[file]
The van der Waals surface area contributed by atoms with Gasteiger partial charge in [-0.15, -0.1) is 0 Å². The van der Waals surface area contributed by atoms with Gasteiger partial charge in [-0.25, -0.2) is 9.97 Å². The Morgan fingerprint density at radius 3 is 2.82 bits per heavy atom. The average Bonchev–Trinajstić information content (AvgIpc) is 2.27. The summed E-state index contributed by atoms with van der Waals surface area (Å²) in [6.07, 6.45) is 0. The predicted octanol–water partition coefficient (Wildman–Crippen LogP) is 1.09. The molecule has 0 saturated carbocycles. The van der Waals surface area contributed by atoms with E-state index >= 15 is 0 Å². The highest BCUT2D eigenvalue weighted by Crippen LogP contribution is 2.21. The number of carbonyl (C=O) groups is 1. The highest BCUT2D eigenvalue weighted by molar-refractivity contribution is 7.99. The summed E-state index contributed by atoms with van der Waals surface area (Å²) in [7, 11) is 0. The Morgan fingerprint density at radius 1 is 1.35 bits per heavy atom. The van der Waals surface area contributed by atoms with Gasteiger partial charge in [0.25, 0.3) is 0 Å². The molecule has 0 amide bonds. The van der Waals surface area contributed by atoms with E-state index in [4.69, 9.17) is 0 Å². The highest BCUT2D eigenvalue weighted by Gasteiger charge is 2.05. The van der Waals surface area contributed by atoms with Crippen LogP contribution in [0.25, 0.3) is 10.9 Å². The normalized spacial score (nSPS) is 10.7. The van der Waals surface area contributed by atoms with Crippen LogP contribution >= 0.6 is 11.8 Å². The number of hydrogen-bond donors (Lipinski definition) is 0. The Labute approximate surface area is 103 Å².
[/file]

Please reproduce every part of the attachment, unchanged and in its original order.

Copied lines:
The van der Waals surface area contributed by atoms with Gasteiger partial charge in [-0.15, -0.1) is 0 Å². The van der Waals surface area contributed by atoms with Gasteiger partial charge in [-0.25, -0.2) is 9.97 Å². The Morgan fingerprint density at radius 3 is 2.82 bits per heavy atom. The average Bonchev–Trinajstić information content (AvgIpc) is 2.27. The summed E-state index contributed by atoms with van der Waals surface area (Å²) in [6.07, 6.45) is 0. The predicted octanol–water partition coefficient (Wildman–Crippen LogP) is 1.09. The molecule has 0 saturated carbocycles. The van der Waals surface area contributed by atoms with E-state index >= 15 is 0 Å². The highest BCUT2D eigenvalue weighted by Crippen LogP contribution is 2.21. The number of carbonyl (C=O) groups is 1. The highest BCUT2D eigenvalue weighted by molar-refractivity contribution is 7.99. The summed E-state index contributed by atoms with van der Waals surface area (Å²) in [7, 11) is 0. The Morgan fingerprint density at radius 1 is 1.35 bits per heavy atom. The van der Waals surface area contributed by atoms with Gasteiger partial charge in [0.25, 0.3) is 0 Å². The molecule has 0 amide bonds. The van der Waals surface area contributed by atoms with E-state index in [4.69, 9.17) is 0 Å². The highest BCUT2D eigenvalue weighted by Gasteiger charge is 2.05. The van der Waals surface area contributed by atoms with Crippen LogP contribution in [0.25, 0.3) is 10.9 Å². The normalized spacial score (nSPS) is 10.7. The van der Waals surface area contributed by atoms with Crippen LogP contribution >= 0.6 is 11.8 Å². The number of hydrogen-bond donors (Lipinski definition) is 0. The Labute approximate surface area is 103 Å².